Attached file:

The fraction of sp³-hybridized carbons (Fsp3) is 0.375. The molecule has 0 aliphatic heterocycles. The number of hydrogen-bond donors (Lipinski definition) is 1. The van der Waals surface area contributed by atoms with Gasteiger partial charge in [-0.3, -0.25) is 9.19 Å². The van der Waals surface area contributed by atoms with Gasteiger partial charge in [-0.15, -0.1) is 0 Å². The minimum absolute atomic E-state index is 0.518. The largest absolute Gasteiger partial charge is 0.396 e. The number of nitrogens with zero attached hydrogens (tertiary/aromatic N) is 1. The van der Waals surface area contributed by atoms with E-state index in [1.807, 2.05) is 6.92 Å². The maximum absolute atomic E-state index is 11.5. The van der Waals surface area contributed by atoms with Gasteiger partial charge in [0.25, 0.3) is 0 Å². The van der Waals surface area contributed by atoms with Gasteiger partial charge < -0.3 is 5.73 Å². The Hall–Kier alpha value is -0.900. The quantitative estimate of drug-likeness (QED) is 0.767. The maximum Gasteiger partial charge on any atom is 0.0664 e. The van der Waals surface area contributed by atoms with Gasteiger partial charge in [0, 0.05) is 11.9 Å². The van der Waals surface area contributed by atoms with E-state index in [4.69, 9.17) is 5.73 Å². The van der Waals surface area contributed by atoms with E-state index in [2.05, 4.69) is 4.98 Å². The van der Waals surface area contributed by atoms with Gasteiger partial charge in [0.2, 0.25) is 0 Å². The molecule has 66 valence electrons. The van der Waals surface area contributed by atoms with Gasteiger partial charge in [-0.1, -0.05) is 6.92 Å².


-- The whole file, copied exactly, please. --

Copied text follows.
The fraction of sp³-hybridized carbons (Fsp3) is 0.375. The molecule has 0 aliphatic heterocycles. The number of hydrogen-bond donors (Lipinski definition) is 1. The van der Waals surface area contributed by atoms with Gasteiger partial charge in [-0.3, -0.25) is 9.19 Å². The van der Waals surface area contributed by atoms with Gasteiger partial charge in [-0.15, -0.1) is 0 Å². The minimum absolute atomic E-state index is 0.518. The largest absolute Gasteiger partial charge is 0.396 e. The number of nitrogens with zero attached hydrogens (tertiary/aromatic N) is 1. The van der Waals surface area contributed by atoms with E-state index in [1.807, 2.05) is 6.92 Å². The maximum absolute atomic E-state index is 11.5. The van der Waals surface area contributed by atoms with Gasteiger partial charge in [0.25, 0.3) is 0 Å². The van der Waals surface area contributed by atoms with Gasteiger partial charge < -0.3 is 5.73 Å². The Hall–Kier alpha value is -0.900. The quantitative estimate of drug-likeness (QED) is 0.767. The maximum Gasteiger partial charge on any atom is 0.0664 e. The van der Waals surface area contributed by atoms with Gasteiger partial charge in [0, 0.05) is 11.9 Å². The van der Waals surface area contributed by atoms with E-state index in [4.69, 9.17) is 5.73 Å². The van der Waals surface area contributed by atoms with E-state index in [2.05, 4.69) is 4.98 Å². The van der Waals surface area contributed by atoms with Gasteiger partial charge in [0.2, 0.25) is 0 Å². The molecule has 66 valence electrons. The van der Waals surface area contributed by atoms with Gasteiger partial charge in [-0.1, -0.05) is 6.92 Å².